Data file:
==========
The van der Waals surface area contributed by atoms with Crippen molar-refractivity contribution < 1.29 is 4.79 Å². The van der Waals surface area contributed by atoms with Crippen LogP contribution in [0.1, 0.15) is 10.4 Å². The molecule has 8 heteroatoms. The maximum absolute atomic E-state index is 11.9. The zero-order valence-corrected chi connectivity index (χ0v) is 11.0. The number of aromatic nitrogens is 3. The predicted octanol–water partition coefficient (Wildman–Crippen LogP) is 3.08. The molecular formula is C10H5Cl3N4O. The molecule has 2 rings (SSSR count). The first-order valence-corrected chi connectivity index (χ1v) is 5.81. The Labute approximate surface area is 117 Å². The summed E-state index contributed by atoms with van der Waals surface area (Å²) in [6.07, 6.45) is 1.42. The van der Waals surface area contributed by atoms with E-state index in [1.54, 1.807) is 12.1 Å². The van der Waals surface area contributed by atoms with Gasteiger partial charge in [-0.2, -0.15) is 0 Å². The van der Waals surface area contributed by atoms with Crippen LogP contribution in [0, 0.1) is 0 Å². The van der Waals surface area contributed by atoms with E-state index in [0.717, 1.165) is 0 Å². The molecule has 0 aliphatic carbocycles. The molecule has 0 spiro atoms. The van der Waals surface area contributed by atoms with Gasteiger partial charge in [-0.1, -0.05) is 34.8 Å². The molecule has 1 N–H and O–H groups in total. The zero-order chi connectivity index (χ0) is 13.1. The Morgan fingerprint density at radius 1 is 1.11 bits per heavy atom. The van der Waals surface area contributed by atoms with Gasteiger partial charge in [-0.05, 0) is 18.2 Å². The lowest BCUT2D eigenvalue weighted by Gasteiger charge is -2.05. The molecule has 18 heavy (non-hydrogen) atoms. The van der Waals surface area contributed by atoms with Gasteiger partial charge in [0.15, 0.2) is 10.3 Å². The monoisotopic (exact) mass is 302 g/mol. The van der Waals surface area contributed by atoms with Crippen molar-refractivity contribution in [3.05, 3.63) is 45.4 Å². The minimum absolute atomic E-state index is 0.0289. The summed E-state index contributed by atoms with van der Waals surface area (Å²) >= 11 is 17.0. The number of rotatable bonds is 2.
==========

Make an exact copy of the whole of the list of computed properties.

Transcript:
The van der Waals surface area contributed by atoms with Crippen molar-refractivity contribution < 1.29 is 4.79 Å². The van der Waals surface area contributed by atoms with Crippen LogP contribution in [0.1, 0.15) is 10.4 Å². The molecule has 8 heteroatoms. The maximum absolute atomic E-state index is 11.9. The zero-order valence-corrected chi connectivity index (χ0v) is 11.0. The number of aromatic nitrogens is 3. The predicted octanol–water partition coefficient (Wildman–Crippen LogP) is 3.08. The molecular formula is C10H5Cl3N4O. The molecule has 2 rings (SSSR count). The first-order valence-corrected chi connectivity index (χ1v) is 5.81. The Labute approximate surface area is 117 Å². The summed E-state index contributed by atoms with van der Waals surface area (Å²) in [6.07, 6.45) is 1.42. The van der Waals surface area contributed by atoms with E-state index in [1.54, 1.807) is 12.1 Å². The van der Waals surface area contributed by atoms with Gasteiger partial charge in [-0.2, -0.15) is 0 Å². The van der Waals surface area contributed by atoms with Crippen LogP contribution in [0, 0.1) is 0 Å². The van der Waals surface area contributed by atoms with E-state index in [0.717, 1.165) is 0 Å². The molecule has 0 aliphatic carbocycles. The molecule has 0 spiro atoms. The van der Waals surface area contributed by atoms with Gasteiger partial charge in [-0.1, -0.05) is 34.8 Å². The molecule has 1 N–H and O–H groups in total. The zero-order chi connectivity index (χ0) is 13.1. The Morgan fingerprint density at radius 1 is 1.11 bits per heavy atom. The van der Waals surface area contributed by atoms with Gasteiger partial charge in [-0.05, 0) is 18.2 Å². The lowest BCUT2D eigenvalue weighted by Gasteiger charge is -2.05. The molecule has 18 heavy (non-hydrogen) atoms. The van der Waals surface area contributed by atoms with Gasteiger partial charge in [0.15, 0.2) is 10.3 Å². The monoisotopic (exact) mass is 302 g/mol. The van der Waals surface area contributed by atoms with Crippen molar-refractivity contribution in [3.05, 3.63) is 45.4 Å². The minimum absolute atomic E-state index is 0.0289. The summed E-state index contributed by atoms with van der Waals surface area (Å²) >= 11 is 17.0. The number of rotatable bonds is 2.